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Privacy, it is only implied...

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posted on Jun, 26 2007 @ 02:21 PM
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What exactly is privacy to you? This seems to be a popular topic in the last couple of years. If an actual great disaster were to happen what would happen to our privacy? What are the limits on our privacy, and what do you feel the limits of privacy should be? Are the people that are worried up to something illegal? I don't think this is always the case. I think that instead, it is a matter of "none of your business." Should the government be able to intrude upon your life for a "greater good"? What about simple invasions, such as web tracking? Some companies already require Social Security info just to use their service. If you have cable or satelite, they have access to your financial records. Why should they care? When you get a job, they check for criminal background. Understandable, but what if you are trying to move on in life? When you get a job, you are drug tested. Understandable, but isn't what you do at home your business? (providing that you understand that there is a time and a place) If a law officer walks up to you and asks for ID, you are bound to show it, or you can face consequences for failure to show ID. There are large and small invasions of privacy all around us. How many people work in retail, where the cameras are on you, rather than your merchandise? It's everywhere. Please check out this link for a description of US privacy law. Privacy Law I would like to hear what you all think about privacy and the limits of said privacy. This can include internet, home, posessions, financial, work related, "recreational", or other. Thanks for your time... V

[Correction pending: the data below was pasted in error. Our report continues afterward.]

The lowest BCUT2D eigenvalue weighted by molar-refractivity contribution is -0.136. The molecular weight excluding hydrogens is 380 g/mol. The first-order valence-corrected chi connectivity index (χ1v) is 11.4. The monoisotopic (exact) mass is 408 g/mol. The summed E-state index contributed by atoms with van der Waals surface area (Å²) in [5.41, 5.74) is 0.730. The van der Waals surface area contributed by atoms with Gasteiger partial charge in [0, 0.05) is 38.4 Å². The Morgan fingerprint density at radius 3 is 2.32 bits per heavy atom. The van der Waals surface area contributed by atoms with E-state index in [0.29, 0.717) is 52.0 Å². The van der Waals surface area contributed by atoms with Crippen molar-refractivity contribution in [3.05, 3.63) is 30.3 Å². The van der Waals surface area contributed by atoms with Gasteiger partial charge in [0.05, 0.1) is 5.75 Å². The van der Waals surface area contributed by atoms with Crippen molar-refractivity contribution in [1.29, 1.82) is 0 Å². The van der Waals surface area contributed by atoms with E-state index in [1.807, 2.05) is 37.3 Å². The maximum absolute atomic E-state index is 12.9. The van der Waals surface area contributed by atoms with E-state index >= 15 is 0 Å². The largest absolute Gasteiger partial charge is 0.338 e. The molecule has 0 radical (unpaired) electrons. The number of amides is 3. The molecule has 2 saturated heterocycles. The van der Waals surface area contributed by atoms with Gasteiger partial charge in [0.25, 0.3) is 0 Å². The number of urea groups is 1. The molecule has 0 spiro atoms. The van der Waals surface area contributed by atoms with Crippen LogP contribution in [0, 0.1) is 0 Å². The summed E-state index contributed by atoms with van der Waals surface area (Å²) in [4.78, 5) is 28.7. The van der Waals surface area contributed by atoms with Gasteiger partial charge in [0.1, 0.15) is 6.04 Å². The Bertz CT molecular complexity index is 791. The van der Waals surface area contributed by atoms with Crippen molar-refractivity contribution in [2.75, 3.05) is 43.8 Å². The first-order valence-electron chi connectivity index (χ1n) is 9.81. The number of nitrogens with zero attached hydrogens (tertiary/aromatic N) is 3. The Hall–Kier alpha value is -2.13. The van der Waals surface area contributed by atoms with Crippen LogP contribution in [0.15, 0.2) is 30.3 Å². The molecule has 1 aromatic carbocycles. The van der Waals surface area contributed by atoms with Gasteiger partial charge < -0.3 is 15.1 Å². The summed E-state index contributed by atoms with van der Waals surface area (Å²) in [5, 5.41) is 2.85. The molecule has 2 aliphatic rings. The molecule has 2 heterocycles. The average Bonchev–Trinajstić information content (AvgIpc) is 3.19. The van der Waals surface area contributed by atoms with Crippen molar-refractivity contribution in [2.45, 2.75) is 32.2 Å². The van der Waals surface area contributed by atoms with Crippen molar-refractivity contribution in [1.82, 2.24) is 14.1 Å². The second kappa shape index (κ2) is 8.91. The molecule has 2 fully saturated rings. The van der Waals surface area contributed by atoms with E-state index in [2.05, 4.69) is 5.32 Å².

[edit on 6/26/2007 by venom79x]




posted on Jun, 26 2007 @ 02:49 PM
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I guess what I'm trying to say above, is that there just seems to be an implied sense of privacy. Nothing you do financially or electronically is private at this point. Do we really have privacy in the US, or in the world in general at this point?



 
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